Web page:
What is to be learned and grasped about our family’s experience explained above? For one, we watched a woman who loved God deeply, ever increasing in her faith and trust in the sovereign Lord. We also learned the hard realities that, living in a sin-cursed world of various cancers (and other dread diseases like viruses and such), underscores this powerful biblical truth: life is a vapor. Psalm 39 from the Old Testament reminds us: “O Lord, make me know my end and what is the measure of my days; let me know how fleeting I am!” (Psalm 39:4). Likewise from the New Testament, James 4:14 reminds us: “What is your life? For you are a mist that appears for a little time and then vanishes.” Many other passages in Scripture underscore the same truthful reality that life indeed is so comparatively short, especially compared to the grand eternality of God Himself. Scripture also reminds believers that our God has promised to walk us through all this short life we have on earth, including His walk with us through the valley of the shadow of death, God committing Himself to never leaving nor forsaking His people (see Deuteronomy 1:29-30; Joshua 1:5, 9; Hebrews 13:5).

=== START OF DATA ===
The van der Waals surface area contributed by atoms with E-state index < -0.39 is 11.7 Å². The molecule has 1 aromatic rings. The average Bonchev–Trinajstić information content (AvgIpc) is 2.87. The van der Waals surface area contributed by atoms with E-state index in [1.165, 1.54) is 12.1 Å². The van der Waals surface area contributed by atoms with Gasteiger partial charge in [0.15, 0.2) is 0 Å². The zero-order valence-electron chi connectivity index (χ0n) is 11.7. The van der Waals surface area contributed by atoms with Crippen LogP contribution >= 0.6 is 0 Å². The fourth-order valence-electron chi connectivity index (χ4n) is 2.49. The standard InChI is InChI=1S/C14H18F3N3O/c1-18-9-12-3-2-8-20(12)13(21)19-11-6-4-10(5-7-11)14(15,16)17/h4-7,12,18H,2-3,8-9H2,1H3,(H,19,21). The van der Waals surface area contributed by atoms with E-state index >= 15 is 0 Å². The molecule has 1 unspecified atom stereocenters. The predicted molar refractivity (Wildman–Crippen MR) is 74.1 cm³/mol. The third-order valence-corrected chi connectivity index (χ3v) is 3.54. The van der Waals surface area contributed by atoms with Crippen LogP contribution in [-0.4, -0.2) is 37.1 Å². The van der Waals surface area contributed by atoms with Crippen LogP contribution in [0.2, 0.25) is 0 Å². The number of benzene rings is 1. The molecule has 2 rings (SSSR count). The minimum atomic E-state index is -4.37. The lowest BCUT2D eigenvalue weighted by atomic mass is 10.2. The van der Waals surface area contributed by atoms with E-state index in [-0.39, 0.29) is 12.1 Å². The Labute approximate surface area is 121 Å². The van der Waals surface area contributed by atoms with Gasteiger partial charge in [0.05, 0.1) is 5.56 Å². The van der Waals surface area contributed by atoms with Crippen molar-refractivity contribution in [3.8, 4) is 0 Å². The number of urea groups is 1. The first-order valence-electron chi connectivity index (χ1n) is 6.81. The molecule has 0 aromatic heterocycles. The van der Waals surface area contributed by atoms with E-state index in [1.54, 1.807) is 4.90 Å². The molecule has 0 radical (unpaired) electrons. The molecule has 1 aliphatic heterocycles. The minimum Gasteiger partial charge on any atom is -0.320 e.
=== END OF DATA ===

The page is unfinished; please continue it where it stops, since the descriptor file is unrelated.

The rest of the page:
Though Beth Quinn’s 57 years of life on earth has now come and gone, please understand my dear readers, she is alive spiritually! Though her body lies in the grave, awaiting her full resurrection from the dead, she is alive and alert spiritually, sinlessly worshipping her Savior and Lord, even as the writer declares regarding all those who have trusted in Christ: “And to the assembly of the firstborn who are enrolled in heaven, and to God, the judge of all, and to the spirits of the righteous made perfect, and to Jesus, the mediator of a new covenant, and to the sprinkled blood that speaks a better word than the blood of Abel” (Hebrews 12:23-24). Alongside all those in past ages who have believed in God unto eternal life, Beth is now a grand part of all “the spirits of the righteous made perfect!” This is the great hope for all who lose their life in death, but who—in an instant—awake unto everlasting life!